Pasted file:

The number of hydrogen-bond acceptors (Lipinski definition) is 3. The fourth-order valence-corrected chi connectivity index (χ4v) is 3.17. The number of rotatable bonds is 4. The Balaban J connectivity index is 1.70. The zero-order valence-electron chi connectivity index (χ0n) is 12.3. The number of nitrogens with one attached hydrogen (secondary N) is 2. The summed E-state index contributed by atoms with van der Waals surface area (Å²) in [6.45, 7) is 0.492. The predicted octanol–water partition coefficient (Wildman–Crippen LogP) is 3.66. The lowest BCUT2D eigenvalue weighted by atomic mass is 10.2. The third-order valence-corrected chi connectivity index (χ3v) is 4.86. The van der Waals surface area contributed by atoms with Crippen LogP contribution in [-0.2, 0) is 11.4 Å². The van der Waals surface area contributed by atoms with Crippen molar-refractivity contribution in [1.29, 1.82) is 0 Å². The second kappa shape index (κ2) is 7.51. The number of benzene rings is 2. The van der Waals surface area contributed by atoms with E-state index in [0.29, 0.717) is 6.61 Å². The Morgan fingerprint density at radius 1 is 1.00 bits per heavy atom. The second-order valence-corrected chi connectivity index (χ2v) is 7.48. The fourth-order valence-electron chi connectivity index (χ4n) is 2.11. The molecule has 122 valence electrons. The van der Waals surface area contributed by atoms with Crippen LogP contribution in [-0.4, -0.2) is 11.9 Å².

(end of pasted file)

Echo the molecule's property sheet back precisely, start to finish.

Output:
The number of hydrogen-bond acceptors (Lipinski definition) is 3. The fourth-order valence-corrected chi connectivity index (χ4v) is 3.17. The number of rotatable bonds is 4. The Balaban J connectivity index is 1.70. The zero-order valence-electron chi connectivity index (χ0n) is 12.3. The number of nitrogens with one attached hydrogen (secondary N) is 2. The summed E-state index contributed by atoms with van der Waals surface area (Å²) in [6.45, 7) is 0.492. The predicted octanol–water partition coefficient (Wildman–Crippen LogP) is 3.66. The lowest BCUT2D eigenvalue weighted by atomic mass is 10.2. The third-order valence-corrected chi connectivity index (χ3v) is 4.86. The van der Waals surface area contributed by atoms with Crippen LogP contribution in [-0.2, 0) is 11.4 Å². The van der Waals surface area contributed by atoms with Crippen molar-refractivity contribution in [1.29, 1.82) is 0 Å². The second kappa shape index (κ2) is 7.51. The number of benzene rings is 2. The van der Waals surface area contributed by atoms with E-state index in [0.29, 0.717) is 6.61 Å². The Morgan fingerprint density at radius 1 is 1.00 bits per heavy atom. The second-order valence-corrected chi connectivity index (χ2v) is 7.48. The fourth-order valence-electron chi connectivity index (χ4n) is 2.11. The molecule has 122 valence electrons. The van der Waals surface area contributed by atoms with Crippen LogP contribution in [-0.4, -0.2) is 11.9 Å².